For anybody looking to take a deep dive into why JT Daniels was named the starting quarterback for the 2019 USC Trojans, coming out on top of the four-man race that also included redshirt junior Matt Fink, redshirt sophomore Jack Sears, and true freshman Kedon Slovis, offensive coordinator Graham Harrell saved you plenty of time.
Harrell has used one word over and over when he’s talked about what he looks for in a quarterback. In his post-practice press conference on Wednesday, he went to it again.
“He’s just the most consistent throughout,” Harrell said when asked why Daniels got the nod. “In the offense, you gotta be consistent. He was the most consistent, so he won the job.”
Harrell said consistent play from the quarterback is “what puts this offense in the best position to win.” Through 15 spring ball practices and 15 more of fall camp, it would be difficult for anybody to argue that there was a more consistent quarterback than Daniels. While he wasn’t the best quarterback every single day, he certainly was for most of them, and he seemingly never put together bad practices back to back.
“Obviously I was excited,” Daniels said of being named the starter. “I really appreciate coach trusting me with the team — the offense — but I really can’t say enough about how good of a competition it was, especially with Fink and Sears being the older guys. They helped me so much the last two years.”
Coming out of spring ball, Harrell said Daniels’ biggest weakness was wanting to overanalyze each play, which slowed the offense down. His improvement there was another reason he’ll lead the offense against Fresno State.
“That’s one of the things we’ve always talked about,” Harrell said of Daniels’ desire to overanalyze. “Play fast, play with good tempo, set the tempo for the offense, and don’t try to overanalyze things. Just see it and go. I think that’s probably where he’s improved the most.”
While Daniels being named the starter didn’t come as a surprise, the fact that Harrell and head coach Clay Helton elected to go with Slovis at No. 2, rather than Fink or Sears, who both have playing experience at this level, spoke volumes about what they see in the true freshman.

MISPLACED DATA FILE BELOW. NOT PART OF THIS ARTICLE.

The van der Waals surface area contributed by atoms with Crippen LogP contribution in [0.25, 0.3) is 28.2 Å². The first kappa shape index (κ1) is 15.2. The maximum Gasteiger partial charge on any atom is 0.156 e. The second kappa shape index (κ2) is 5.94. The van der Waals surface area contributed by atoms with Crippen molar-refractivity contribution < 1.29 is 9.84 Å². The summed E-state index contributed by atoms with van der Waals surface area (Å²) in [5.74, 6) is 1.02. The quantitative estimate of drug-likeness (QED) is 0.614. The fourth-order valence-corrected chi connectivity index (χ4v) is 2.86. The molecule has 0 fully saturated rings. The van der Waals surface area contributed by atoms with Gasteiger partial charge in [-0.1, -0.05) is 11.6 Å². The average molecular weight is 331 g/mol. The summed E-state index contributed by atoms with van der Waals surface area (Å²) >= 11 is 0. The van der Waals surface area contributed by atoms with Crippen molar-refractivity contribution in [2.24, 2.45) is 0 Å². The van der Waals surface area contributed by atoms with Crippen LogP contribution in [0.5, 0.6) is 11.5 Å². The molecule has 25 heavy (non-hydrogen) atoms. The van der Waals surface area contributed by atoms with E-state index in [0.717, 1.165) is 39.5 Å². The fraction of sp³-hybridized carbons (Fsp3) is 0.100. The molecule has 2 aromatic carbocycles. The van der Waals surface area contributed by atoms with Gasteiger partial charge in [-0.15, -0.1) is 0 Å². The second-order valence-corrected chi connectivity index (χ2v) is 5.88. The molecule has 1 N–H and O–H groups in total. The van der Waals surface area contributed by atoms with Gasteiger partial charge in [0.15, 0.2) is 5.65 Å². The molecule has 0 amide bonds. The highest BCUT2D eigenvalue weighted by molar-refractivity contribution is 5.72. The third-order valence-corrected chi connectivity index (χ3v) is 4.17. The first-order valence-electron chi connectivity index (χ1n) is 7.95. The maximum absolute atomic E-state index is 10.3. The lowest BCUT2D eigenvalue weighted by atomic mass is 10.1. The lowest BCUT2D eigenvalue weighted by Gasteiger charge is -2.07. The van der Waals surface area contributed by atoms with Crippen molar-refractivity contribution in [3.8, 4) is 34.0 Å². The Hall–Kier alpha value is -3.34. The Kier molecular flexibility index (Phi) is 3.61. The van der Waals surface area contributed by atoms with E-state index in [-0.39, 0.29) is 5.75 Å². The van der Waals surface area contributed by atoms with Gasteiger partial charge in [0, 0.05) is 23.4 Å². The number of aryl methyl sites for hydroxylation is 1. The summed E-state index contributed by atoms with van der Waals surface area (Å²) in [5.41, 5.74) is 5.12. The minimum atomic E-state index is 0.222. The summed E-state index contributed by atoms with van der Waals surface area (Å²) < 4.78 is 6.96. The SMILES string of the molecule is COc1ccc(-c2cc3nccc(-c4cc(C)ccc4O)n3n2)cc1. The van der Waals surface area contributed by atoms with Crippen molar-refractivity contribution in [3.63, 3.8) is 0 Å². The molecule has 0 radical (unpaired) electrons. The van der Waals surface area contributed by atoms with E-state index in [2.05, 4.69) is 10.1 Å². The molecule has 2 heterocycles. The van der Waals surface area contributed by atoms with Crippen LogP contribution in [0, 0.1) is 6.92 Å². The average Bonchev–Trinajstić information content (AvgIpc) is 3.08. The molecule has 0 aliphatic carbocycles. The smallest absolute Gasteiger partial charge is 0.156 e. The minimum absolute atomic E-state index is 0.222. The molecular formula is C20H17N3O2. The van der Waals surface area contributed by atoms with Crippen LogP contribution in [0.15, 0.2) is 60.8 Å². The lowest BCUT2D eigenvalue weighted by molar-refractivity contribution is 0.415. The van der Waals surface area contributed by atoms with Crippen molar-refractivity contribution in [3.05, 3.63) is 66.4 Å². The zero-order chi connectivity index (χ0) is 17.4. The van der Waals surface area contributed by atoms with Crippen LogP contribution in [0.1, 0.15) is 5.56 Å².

“Kedon’s a special talent,” Harrell said. “Talent-wise, he’s as good as I’ve ever seen. That obviously helps his cause, and then I think with Kedon, what he probably did the best was he came in and expected to play well, came out here and didn’t hesitate.”
Notably, Harrell said he wouldn’t think twice to go with Slovis in the event that the backup is needed, saying that naming him the backup obviously means they think he’s ready.
“I have confidence that if he gets thrown into a game, the moment won’t be too big and he’ll go in and execute,” Harrell said. “That’s what we expect out of him and that’s what he’s shown.”
Slovis has been remarkably even-keeled early in his USC career, never seeming to get too high or too low about anything that happens, despite grabbing plenty of attention for his play thus far.
“Nothing changes for me,” he said of being named the backup. “Just come out here and compete, and do everything I can do.”
Harrell expects big things out of this USC offense, and a significant reason for that is the time he and the offensive coaches have put in to getting the offensive roster to believe it for themselves.
“One of the things when we got here that we really wanted to emphasize was just building a culture on the offensive side of confidence and kind of getting the swagger back, and expecting to make plays,” Harrell said. “We just had to kind of establish an identity and establish a sense of confidence about themselves and a sense of swagger that when we step on the field, good things happen.”
Harrell said talent is not a problem for USC, as he’d be stumped to name many offenses with more total talent spread throughout. And now that the offense is seeing success with the system, that confidence is growing.